These guidelines were developed by the General Board of Higher Education and Ministry in consultation with legal, psychological, pastoral and financial advisors. They have been adopted by the Indiana Conference Board of Ordained Ministry. Although these guidelines were developed for use in evaluating candidates for ministry, they are appropriate for clergy in all stages of ministry as together we live out our covenant to be accountable to our churches and one another.
In using these guidelines, the Board assumes that candidates for commissioning and ordination will be familiar with these guidelines and adhere to them. When a candidate presents behaviors that do not adhere to these guidelines, the Board will be supportive and pastoral in helping the candidate to seek care.
The candidate is of sound physical health sufficient to perform the essential duties of the office, has no current or recurrent disqualifying impairment, and demonstrates no obvious physical health concerns.
Neglect of physical health is known to impair function in pervasive ways. Responsible preventative health care maximizes the functional abilities of the individual and minimizes the health care costs to the annual conference.
Candidates should be able to articulate their plans for physical health care. Candidates with non-disqualifying medical problem should demonstrate medical consultation and cooperation with treatment plans.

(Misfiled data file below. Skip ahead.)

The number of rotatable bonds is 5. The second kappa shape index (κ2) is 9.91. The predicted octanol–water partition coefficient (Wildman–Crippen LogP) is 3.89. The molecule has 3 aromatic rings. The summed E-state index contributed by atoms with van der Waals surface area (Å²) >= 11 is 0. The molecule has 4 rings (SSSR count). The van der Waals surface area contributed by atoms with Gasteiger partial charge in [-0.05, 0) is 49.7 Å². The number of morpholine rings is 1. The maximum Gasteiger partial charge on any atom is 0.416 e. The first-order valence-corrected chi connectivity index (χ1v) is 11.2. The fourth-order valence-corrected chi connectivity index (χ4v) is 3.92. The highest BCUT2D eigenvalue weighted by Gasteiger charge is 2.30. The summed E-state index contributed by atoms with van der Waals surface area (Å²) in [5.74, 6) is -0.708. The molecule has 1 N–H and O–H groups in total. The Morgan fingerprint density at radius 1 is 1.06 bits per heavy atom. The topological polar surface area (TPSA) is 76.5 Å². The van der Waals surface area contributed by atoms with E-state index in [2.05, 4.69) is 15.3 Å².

Management of Personal Finances
The candidate is not in debt so as to embarrass the church.
While this may not, on the surface, seem to be a behavioral health issue, personal financial management has to do with general maturity, including the ability to set priorities, maintain discipline and delay gratification. Difficulties in this area raise concerns about judgment and impulse control. However, we do recognize that all debt is not bad debt. Since all candidates for ordained ministry are required to have completed an undergraduate degree program, as well as a seminary master’s degree, some educational debt load is expected. We will keep this fact in mind as we evaluate each candidate’s financial health.